WATCH LIVE: Bruins host Canadiens on NBCSN

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NBCSN’s coverage of the 2018-19 NHL season continues with Monday night’s matchup between the Montreal Canadiens and Boston Bruins with coverage beginning at 6:30 p.m. ET. You can watch the game online and on the NBC Sports app by clicking here.

This will be the 746th regular season game between the Canadiens and Bruins. Montreal has won 361 times to Boston’s 281, while there have been 103 ties. These two teams have played more than any other teams in the NHL.

Both teams enter Monday’s matchup playing well. The Bruins have won six of their last seven games, including a 3-2 win at Toronto on Saturday night. Trailing 2-1, Boston scored two straight goals near the end of the secnd period and held off the Maple Leafs in the third to secure the win. The Canadiens kicked off a run of three games in four days on Saturday night with a 3-0 win vs the Avalanche. Carey Price stopped 28 shots to earn his third shutout of the season. It was just the secnd time Colorado has been shut out all season (first time since Oct.).

One of the biggest reasons for the Bruins’ recent success has been the play of goalie Tuukka Rask, who has emerged as the clear top choice between the pipes. Rask is 5-0-0, with a 1.38 goals against average, .955 save percentage and a shutout in his last five starts. His next win will tie him with Tiny Thompson for most wins by a goalie in franchise history.

The Canadiens power play continued to struggle in the 3-0 win vs. the Avalanche. Montreal went 0-for-3 with the man advantage to bring their total to 1-for-20 in the last seven games. They rank last in the NHL in power play percentage, converting on just 12.5 percent of their chances. Head coach Claude Julien also switched up the power-play units hoping to find a solution for the team’s struggles.

[WATCH LIVE – COVERAGE BEGINS AT 6:30 P.M. ET – NBCSN]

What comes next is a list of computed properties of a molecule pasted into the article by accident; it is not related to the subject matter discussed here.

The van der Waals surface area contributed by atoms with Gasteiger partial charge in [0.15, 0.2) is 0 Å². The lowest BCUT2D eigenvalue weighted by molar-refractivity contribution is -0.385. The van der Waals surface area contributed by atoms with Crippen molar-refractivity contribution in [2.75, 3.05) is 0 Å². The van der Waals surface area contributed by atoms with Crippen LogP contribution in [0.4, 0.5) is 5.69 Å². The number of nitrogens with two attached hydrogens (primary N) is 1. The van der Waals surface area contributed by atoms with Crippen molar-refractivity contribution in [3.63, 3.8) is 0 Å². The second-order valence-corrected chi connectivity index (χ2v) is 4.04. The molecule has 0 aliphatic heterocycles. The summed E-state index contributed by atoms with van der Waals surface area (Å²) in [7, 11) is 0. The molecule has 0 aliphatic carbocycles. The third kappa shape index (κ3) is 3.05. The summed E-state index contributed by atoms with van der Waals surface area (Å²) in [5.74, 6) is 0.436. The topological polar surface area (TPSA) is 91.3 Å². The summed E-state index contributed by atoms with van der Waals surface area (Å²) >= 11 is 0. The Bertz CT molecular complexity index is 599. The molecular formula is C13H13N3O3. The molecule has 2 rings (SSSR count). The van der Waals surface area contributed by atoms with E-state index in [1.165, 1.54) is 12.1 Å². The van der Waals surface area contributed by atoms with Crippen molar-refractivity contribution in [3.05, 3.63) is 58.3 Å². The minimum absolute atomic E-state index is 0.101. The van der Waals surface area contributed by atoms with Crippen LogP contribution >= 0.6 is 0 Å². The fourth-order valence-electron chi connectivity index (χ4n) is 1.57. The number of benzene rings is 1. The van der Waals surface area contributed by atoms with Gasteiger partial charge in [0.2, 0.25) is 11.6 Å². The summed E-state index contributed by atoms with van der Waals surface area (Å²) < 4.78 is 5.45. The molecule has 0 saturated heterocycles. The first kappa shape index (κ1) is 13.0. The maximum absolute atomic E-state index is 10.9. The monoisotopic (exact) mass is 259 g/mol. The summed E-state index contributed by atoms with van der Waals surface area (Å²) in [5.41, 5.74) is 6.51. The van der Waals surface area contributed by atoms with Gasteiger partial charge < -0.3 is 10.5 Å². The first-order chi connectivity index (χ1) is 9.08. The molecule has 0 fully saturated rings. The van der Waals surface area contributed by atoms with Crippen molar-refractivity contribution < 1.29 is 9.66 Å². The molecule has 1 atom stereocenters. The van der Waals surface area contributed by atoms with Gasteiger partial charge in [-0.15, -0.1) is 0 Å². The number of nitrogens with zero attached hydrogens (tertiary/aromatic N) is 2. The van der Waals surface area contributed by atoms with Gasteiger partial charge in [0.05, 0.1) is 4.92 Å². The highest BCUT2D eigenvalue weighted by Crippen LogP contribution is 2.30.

What: Montreal Canadiens at Boston Bruins
Where: TD Garden
When: Monday, Jan. 14, 6:30 p.m. ET
TV: NBCSN
Live stream: You can watch the Canadiens-Bruins stream on NBC Sports’ live stream page and the NBC Sports app.

PROJECTED LINEUPS

CANADIENS
Jonathan DrouinPhilip DanaultBrendan Gallagher
Artturi LehkonenMax DomiJoel Armia
Tomas TatarJesperi KotkaniemiPaul Byron
Kenny AgostinoMichael ChaputNicolas Deslauriers

Victor MeteShea Weber
Mike ReillyJeff Petry
Brett KulakJordie Benn

Starting goalie: Carey Price

BRUINS
Brad MarchandPatrice BergeronDavid Pastrnak
Jake DeBruskDavid KrejciDavid Backes
Sean KuralyNoel AcciariChris Wagner
Danton HeinenJakob Forsbacka KarlssonRyan Donato

Zdeno CharaCharlie McAvoy
Torey KrugBrandon Carlo
Matt GrzelcykKevan Miller

Starting goalie: Tuukka Rask

John Forslund (play-by-play), AJ Mleczko (analyst) and Brian Boucher (‘Inside-the-Glass’ analyst) will have the call from TD Garden in Boston, Mass.

NHL on NBCSN: Bergevin’s patient approach is right one for Canadiens

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NBCSN’s coverage of the 2018-19 NHL season continues with Monday night’s matchup between the Montreal Canadiens and Boston Bruins with coverage beginning at 6:30 p.m. ET. You can watch the game online and on the NBC Sports app by clicking here.

The Canadiens were bad last year. Really bad. Most owners would’ve parted ways with everyone in the front office, but team president Geoff Molson decided to stick with his general manager, Marc Bergevin. As you’d imagine, expectations weren’t very high coming into this year. Not only have the Habs exceeded those expectations, they’ve managed to keep themselves in the playoff mix, and a lot of that is because of the work Bergevin put in over the summer.

Trading Alex Galchenyuk for Max Domi, shipping Max Pacioretty to Vegas for a package that included Tomas Tatar (help today), Nick Suzuki (help tomorrow) and a draft pick, and drafting Jesperi Kotkaniemi third overall in June have all been wins for Bergevin.

Domi and Kotkaniemi make up two of Montreal’s top three centermen and Tatar is tied for second on the team in goals.

After spending a couple of weeks in British Columbia at the IIHF World Junior Championship, Bergevin met the media back at the Bell Center last week. Not only did he touch on the performance of some of his top prospects at the tournament, he also shed some more light on the current state of his team.

Even though the Habs are pushing for a playoff spot, it’s clear that he won’t be making any trades that involve his young prospects. No giving up draft picks for rentals, either.

“I’m always going to be listening to options, but the goal is to build for the future. Just to give up assets for the short-term, I’m not going to do it. It would have to be very appealing,” said Bergevin. “If there are young players available, assets have to go. I get that. But, I don’t think I’ll be in the rental business.